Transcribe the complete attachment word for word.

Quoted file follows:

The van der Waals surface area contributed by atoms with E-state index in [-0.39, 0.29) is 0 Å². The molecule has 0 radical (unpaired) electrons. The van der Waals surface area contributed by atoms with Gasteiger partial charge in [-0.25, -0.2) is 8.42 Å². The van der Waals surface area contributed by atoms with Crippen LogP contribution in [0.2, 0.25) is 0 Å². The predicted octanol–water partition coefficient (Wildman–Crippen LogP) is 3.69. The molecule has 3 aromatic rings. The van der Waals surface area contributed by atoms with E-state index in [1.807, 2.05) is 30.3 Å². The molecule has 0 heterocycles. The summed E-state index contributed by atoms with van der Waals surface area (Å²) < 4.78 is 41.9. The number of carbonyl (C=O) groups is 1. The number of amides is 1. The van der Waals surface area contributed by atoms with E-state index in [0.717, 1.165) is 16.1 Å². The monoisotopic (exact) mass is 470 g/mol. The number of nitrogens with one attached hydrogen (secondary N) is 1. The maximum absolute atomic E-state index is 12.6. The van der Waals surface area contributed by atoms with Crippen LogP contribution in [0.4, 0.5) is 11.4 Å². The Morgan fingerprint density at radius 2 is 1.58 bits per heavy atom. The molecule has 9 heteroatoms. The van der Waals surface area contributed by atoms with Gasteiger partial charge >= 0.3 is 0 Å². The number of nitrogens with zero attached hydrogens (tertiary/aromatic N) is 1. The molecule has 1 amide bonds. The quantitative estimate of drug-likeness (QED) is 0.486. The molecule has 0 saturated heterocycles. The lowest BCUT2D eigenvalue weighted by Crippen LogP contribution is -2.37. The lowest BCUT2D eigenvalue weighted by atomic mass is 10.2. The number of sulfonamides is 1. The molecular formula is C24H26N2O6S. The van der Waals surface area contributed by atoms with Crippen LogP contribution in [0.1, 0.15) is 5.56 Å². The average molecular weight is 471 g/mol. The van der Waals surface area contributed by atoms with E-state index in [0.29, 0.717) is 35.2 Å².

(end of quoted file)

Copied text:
The van der Waals surface area contributed by atoms with E-state index in [-0.39, 0.29) is 0 Å². The molecule has 0 radical (unpaired) electrons. The van der Waals surface area contributed by atoms with Gasteiger partial charge in [-0.25, -0.2) is 8.42 Å². The van der Waals surface area contributed by atoms with Crippen LogP contribution in [0.2, 0.25) is 0 Å². The predicted octanol–water partition coefficient (Wildman–Crippen LogP) is 3.69. The molecule has 3 aromatic rings. The van der Waals surface area contributed by atoms with E-state index in [1.807, 2.05) is 30.3 Å². The molecule has 0 heterocycles. The summed E-state index contributed by atoms with van der Waals surface area (Å²) < 4.78 is 41.9. The number of carbonyl (C=O) groups is 1. The number of amides is 1. The van der Waals surface area contributed by atoms with E-state index in [0.717, 1.165) is 16.1 Å². The monoisotopic (exact) mass is 470 g/mol. The number of nitrogens with one attached hydrogen (secondary N) is 1. The maximum absolute atomic E-state index is 12.6. The van der Waals surface area contributed by atoms with Crippen LogP contribution in [0.4, 0.5) is 11.4 Å². The Morgan fingerprint density at radius 2 is 1.58 bits per heavy atom. The molecule has 9 heteroatoms. The van der Waals surface area contributed by atoms with Gasteiger partial charge >= 0.3 is 0 Å². The number of nitrogens with zero attached hydrogens (tertiary/aromatic N) is 1. The molecule has 1 amide bonds. The quantitative estimate of drug-likeness (QED) is 0.486. The molecule has 0 saturated heterocycles. The lowest BCUT2D eigenvalue weighted by Crippen LogP contribution is -2.37. The lowest BCUT2D eigenvalue weighted by atomic mass is 10.2. The number of sulfonamides is 1. The molecular formula is C24H26N2O6S. The van der Waals surface area contributed by atoms with Crippen LogP contribution in [0.1, 0.15) is 5.56 Å². The average molecular weight is 471 g/mol. The van der Waals surface area contributed by atoms with E-state index in [0.29, 0.717) is 35.2 Å².